This is no different than America eradicating the 14TH Amendment and taking black American’s right to citizenship.
The Freedmen/Women went to the CBC to exercise their rights to protect their citizenship in the Cherokee Nation. Good.
I would have rather they took their case to the United Nations, and brought both the United States and the Cherokee Nation to the world court for this perverted injustice against the Freedmen/Women. They still can do this by enlisting the services of a UN rapporteur to investigate these racial pogroms against the Freedmen/Women black Cherokees.
They may not have won.
Or, they may have won.
And set a precedent.
We will never know.
I would have preferred instead that instead of the black Cherokees going to the government that has sought their destruction, they should instead have taken their case to the UN.
Why continue to go to a government which has sought for over 400 years to destroy you(slavery, white supremacy, lynching, segregation), and is still trying to destroy you any way it can and now the Freedmen/Women have to face virulent racism from those who have suffered from the same white supremacy of the U.S. government? From those who have adopted the worst ways of racist whites?
This is a case of the Cherokee Nation stealing the citizenship of black Cherokees.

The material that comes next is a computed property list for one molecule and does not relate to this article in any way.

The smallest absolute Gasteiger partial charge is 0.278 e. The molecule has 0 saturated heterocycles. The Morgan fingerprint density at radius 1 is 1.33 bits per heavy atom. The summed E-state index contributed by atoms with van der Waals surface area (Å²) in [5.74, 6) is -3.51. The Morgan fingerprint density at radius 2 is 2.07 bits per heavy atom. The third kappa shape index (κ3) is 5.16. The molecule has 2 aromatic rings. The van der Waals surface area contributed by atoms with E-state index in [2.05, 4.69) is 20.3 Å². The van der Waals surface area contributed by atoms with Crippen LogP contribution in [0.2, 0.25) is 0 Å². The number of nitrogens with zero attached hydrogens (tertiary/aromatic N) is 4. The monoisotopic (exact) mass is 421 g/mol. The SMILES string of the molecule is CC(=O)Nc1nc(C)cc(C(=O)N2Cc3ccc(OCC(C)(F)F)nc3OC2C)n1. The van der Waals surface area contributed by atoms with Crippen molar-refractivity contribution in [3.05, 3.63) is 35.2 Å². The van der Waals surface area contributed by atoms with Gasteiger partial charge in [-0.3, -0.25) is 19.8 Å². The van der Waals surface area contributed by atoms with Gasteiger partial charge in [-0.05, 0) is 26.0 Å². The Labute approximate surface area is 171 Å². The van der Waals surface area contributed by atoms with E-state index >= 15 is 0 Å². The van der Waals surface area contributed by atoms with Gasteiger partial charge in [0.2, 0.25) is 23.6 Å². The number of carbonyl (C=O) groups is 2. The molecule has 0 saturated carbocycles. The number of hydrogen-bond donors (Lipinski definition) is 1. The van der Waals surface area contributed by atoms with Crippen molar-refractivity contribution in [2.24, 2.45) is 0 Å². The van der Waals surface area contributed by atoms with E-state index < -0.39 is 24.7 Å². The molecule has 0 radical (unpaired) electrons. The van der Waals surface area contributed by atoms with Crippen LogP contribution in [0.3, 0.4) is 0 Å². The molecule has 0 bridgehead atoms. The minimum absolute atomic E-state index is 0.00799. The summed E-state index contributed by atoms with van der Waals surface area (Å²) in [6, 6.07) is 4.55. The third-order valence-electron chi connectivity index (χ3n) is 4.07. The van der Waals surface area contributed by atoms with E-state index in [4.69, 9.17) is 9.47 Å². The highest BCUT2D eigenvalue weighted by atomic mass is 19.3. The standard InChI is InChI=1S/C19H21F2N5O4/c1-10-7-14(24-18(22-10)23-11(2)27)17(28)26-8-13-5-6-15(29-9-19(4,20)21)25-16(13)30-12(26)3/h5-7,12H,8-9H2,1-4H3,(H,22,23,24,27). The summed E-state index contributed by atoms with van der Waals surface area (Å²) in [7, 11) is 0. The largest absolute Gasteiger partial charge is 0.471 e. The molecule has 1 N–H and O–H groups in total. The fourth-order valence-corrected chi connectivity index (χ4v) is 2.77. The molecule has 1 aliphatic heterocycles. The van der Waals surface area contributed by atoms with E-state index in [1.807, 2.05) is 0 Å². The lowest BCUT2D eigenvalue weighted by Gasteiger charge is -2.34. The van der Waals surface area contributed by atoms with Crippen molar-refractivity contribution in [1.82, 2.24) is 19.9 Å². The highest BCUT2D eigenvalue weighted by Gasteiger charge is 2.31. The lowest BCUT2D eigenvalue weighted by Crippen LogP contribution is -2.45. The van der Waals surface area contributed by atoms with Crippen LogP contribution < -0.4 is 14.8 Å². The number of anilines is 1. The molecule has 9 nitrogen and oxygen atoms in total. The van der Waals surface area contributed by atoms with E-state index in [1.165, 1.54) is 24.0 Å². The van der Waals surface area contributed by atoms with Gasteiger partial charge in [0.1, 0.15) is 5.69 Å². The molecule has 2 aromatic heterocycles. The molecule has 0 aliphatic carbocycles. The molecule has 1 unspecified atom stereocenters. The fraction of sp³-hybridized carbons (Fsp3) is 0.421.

The Freedmen/Women have put just as much into the Cherokee Nation, as have black citizens done for America.
Wrong is wrong.
No matter who does it:
 (Even though this site states that this is a treaty with the Cherokees, the original Treaty included ALL of the Five Civilized Tribes:  Cherokee, Chickasaw, Creek, Choctaw, and Seminole, who had enslaved black people.
(Created in 1896-1897, the Kern-Clifton Roll was created to fill in the omissions of the Wallace Roll.CENSUS of the Freedmen and their descendants of the Cherokee Nation taken by the Commission appointed in the case of Moses Whitmire, Trustee of the Freedmen of the Cherokee Nation vs. The Cherokee Nation and the United States in the Court of Claims at Washington, D. C., the said Commission being composed of William Clifton, William Thompson and Robert H. Kern, the same being made from the testimony taken before said Commission in the Cherokee Nation between May 4th and August 10th, 1896.

First, Authenticated Freedmen and their descendants.)